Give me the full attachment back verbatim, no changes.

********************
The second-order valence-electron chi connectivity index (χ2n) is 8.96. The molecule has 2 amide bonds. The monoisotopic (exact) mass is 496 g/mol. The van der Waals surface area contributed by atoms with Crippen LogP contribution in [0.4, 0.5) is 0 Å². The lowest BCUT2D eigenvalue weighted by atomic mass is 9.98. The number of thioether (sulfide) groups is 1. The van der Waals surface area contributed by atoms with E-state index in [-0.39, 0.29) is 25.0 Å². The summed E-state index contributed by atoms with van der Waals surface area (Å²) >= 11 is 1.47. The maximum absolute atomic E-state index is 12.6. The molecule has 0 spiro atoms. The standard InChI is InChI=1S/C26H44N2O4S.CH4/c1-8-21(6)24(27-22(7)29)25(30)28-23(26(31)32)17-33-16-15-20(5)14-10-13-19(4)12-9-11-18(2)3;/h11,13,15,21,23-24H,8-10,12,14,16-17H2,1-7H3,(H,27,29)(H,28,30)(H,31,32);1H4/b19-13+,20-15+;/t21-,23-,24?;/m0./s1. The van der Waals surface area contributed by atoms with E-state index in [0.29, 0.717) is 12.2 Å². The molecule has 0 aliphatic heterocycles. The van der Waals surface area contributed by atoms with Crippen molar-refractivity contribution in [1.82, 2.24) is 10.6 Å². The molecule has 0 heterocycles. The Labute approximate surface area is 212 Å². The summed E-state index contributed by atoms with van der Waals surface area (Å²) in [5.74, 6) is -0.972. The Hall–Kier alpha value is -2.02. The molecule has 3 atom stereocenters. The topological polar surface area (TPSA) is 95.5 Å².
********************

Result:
The second-order valence-electron chi connectivity index (χ2n) is 8.96. The molecule has 2 amide bonds. The monoisotopic (exact) mass is 496 g/mol. The van der Waals surface area contributed by atoms with Crippen LogP contribution in [0.4, 0.5) is 0 Å². The lowest BCUT2D eigenvalue weighted by atomic mass is 9.98. The number of thioether (sulfide) groups is 1. The van der Waals surface area contributed by atoms with E-state index in [-0.39, 0.29) is 25.0 Å². The summed E-state index contributed by atoms with van der Waals surface area (Å²) >= 11 is 1.47. The maximum absolute atomic E-state index is 12.6. The molecule has 0 spiro atoms. The standard InChI is InChI=1S/C26H44N2O4S.CH4/c1-8-21(6)24(27-22(7)29)25(30)28-23(26(31)32)17-33-16-15-20(5)14-10-13-19(4)12-9-11-18(2)3;/h11,13,15,21,23-24H,8-10,12,14,16-17H2,1-7H3,(H,27,29)(H,28,30)(H,31,32);1H4/b19-13+,20-15+;/t21-,23-,24?;/m0./s1. The van der Waals surface area contributed by atoms with E-state index in [0.29, 0.717) is 12.2 Å². The molecule has 0 aliphatic heterocycles. The van der Waals surface area contributed by atoms with Crippen molar-refractivity contribution in [1.82, 2.24) is 10.6 Å². The molecule has 0 heterocycles. The Labute approximate surface area is 212 Å². The summed E-state index contributed by atoms with van der Waals surface area (Å²) in [5.74, 6) is -0.972. The Hall–Kier alpha value is -2.02. The molecule has 3 atom stereocenters. The topological polar surface area (TPSA) is 95.5 Å².